Whether you just want to admire the glacier lagoon from afar or go out for a boat ride on the lagoon, do not miss out on seeing a stunning glacier lagoon. Seeing icebergs floating in the cold water and mixing that experience with the midnight sun or the Northern Lights will create a memory that just might last forever. We suggest that you get up close and personal with a glacier lagoon and experience first hand how magnificent they can be.

Jökulsárlón glacier Lagoon

Jökulsárlón glacier Lagoon

5. The Blue Lagoon or Other Geothermal Pools

Another thing that should definitely be on your bucket list is taking a pleasant dip in a hot spring or in a geothermal pool somewhere in the middle of nowhere. Iceland has countless exotic hot springs as well as man-made geothermal pools which can be found at incredible locations and which offer breathtaking views.

The Blue Lagoon is the most well-known of all as it has been listed as one of the 25 Wonders of the World by the National Geographic. It is a warm, milky-white lake located in the middle of a rugged lava field. Its water is a mixture of freshwater and seawater which is extraordinarily rich in silica and minerals. These unique ingredients are very good for the skin and even help some people with skin ailments such as psoriasis.

The Blue Lagoon is a world-class spa with modern facilities and many extra services such as in-water massages, a sauna, steam rooms, and a relaxation area. Other than the Blue Lagoon, there are hundreds of geothermal swimming pools all over the country with 14 located in the capital area alone.

Geothermal bathing is a huge thing in Iceland and is part of the locals’ daily life. Do not skip out on it when you visit the country!

The Blue Lagoon

The Blue Lagoon

6. Geysers and Hot Springs

Iceland is known for its thrilling geysers. The country is actually the home to the Great Geysir, the one that all other geysers are named after. When it was active, the Great Geysir blew hot water 150-200 meters (492-656 feet) into the air! Sadly, it is not very active today as its last activity took place in 2016. But, it could erupt again at any time!

There is another geyser next to the big one, its little brother, Strokkur. It reliably erupts every few minutes and its hot water column can reach the height of 30-40 meters (98-131 feet). It is quite an impressive sight to see!

Another tiny geyser is located next to a geothermal pool called the Secret Lagoon. You can watch this geyser erupt while relaxing in the warm water.

Iceland has many active geothermal areas with numerous bubbling hot springs, fumaroles, and other stunning volcanic activities. The country even gets a majority of its power from geothermal power plants. Make sure to check out some geysers while you are in Iceland!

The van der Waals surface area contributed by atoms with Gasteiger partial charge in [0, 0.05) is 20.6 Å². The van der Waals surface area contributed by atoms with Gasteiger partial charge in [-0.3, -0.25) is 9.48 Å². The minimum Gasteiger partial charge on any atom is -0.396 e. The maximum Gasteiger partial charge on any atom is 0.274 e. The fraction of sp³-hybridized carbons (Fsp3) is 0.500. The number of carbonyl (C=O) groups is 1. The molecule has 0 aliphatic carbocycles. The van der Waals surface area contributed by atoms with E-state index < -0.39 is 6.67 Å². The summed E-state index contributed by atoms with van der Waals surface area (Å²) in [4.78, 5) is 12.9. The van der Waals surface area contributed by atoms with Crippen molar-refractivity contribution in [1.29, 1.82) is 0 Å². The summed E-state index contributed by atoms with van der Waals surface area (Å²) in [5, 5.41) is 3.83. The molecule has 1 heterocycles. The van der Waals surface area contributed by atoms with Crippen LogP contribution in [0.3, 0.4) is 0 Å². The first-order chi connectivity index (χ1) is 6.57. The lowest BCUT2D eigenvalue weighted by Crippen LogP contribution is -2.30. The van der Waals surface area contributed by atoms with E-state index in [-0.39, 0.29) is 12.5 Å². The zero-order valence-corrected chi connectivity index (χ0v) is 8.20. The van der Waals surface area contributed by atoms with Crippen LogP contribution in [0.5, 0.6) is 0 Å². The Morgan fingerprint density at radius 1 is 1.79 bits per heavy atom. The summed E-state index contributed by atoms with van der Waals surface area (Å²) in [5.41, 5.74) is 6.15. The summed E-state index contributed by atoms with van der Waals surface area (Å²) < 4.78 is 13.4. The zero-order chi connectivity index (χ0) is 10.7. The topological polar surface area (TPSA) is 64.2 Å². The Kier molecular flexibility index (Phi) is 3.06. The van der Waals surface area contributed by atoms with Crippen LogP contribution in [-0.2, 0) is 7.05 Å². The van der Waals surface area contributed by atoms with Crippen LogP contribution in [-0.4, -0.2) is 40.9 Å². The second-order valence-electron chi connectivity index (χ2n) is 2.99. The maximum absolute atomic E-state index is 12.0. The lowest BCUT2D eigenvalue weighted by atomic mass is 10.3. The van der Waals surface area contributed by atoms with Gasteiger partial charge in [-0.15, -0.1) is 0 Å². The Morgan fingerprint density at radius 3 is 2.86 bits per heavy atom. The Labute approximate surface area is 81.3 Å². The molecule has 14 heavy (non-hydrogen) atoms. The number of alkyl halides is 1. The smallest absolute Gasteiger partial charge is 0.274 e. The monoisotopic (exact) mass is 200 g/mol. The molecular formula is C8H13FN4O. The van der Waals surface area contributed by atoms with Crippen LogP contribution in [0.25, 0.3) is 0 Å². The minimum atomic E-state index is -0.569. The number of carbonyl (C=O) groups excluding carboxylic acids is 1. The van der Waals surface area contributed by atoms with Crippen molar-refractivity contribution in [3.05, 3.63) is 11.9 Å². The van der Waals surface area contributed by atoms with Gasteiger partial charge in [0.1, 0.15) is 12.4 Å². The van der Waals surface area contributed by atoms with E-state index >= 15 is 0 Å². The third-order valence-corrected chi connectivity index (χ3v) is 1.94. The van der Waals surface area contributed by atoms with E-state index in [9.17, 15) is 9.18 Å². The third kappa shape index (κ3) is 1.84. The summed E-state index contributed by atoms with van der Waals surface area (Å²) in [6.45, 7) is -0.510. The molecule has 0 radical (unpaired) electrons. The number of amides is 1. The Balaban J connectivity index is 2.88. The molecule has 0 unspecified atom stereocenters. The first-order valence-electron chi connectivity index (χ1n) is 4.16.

Strokkur geyser erupting

Strokkur geyser erupting

7. Waterfalls

Besides the countless natural attractions, many of the people that visit Iceland are most amazed by the number of stunningly beautiful waterfalls. These impressive cascades are so easy to access and some of them are so close to each other that Iceland could be easily nominated the world’s best travel destination for waterfall enthusiasts.

It seems like at every stop that people make on the Ring Road, there is a magnificent waterfall to explore. The most famous waterfalls are Seljalandsfoss and Skógafoss in Southern Iceland. They both are located just next to the Ring Road, about a half an hour’s drive apart. They are both approximately 60 meters (197 feet) tall. Seljalandsfoss is thinner but you can walk behind it in summer while Skógafoss is much wider, much stronger, and you can climb up to its top.

Another giant, Gullfoss, is located just about a two-hour drive from the capital. Iceland has the most powerful waterfall in all of Europe, Dettifoss, and also has a waterfall framed by black basalt columns, Svartifoss. The second highest waterfall is within an hour’s drive and another one-hour hike from Reykjavík. There are so many thrilling cascades to explore. Make sure to visit some while you are in Iceland!

Skógafoss waterfall and the Northern Lights

Skógafoss waterfall and the Northern Lights

8. Volcanoes

With 32 active volcanic systems in Iceland, there is always something for enthusiasts to watch out for in Iceland. A volcanic eruption takes place on average every 4-5 years in Iceland. The last eruption took place at the Bárðarbunga volcano under Vatnajökull glacier. It ended on February 28, 2015, meaning that the next eruption is due any time!

You might not be lucky enough to see an actual live volcanic eruption during your visit, but standing next to an active volcano is a truly magnificent way to feel the power of nature. Even if it is not currently erupting, you can admire some incredible signs of current activity such as solidified lava flows, steaming ground, lava caves, and you can even descend into the belly of a sleeping volcano!

You can, for example, hike up to freshly formed craters such as Magni and Móði which were formed during the infamous Eyjafjallajökull eruption of 2010. Or, you can visit an ice cave at the foot of Iceland’s deadliest volcano, Katla, and see the layers of ash trapped in the ice over the centuries. You can even climb the highest volcano in Iceland with its peak, called Hvannadalshnúkur, which also happens to be the country’s tallest mountain.

Make sure to check out some volcanoes in Iceland even if they are not active. They are an impressive thing to see!

Hikers on the new crater Magni that was formed during the Eyjafjallajökull eruption in 2010

Hikers on the new crater Magni that was formed during the Eyjafjallajökull eruption in 2010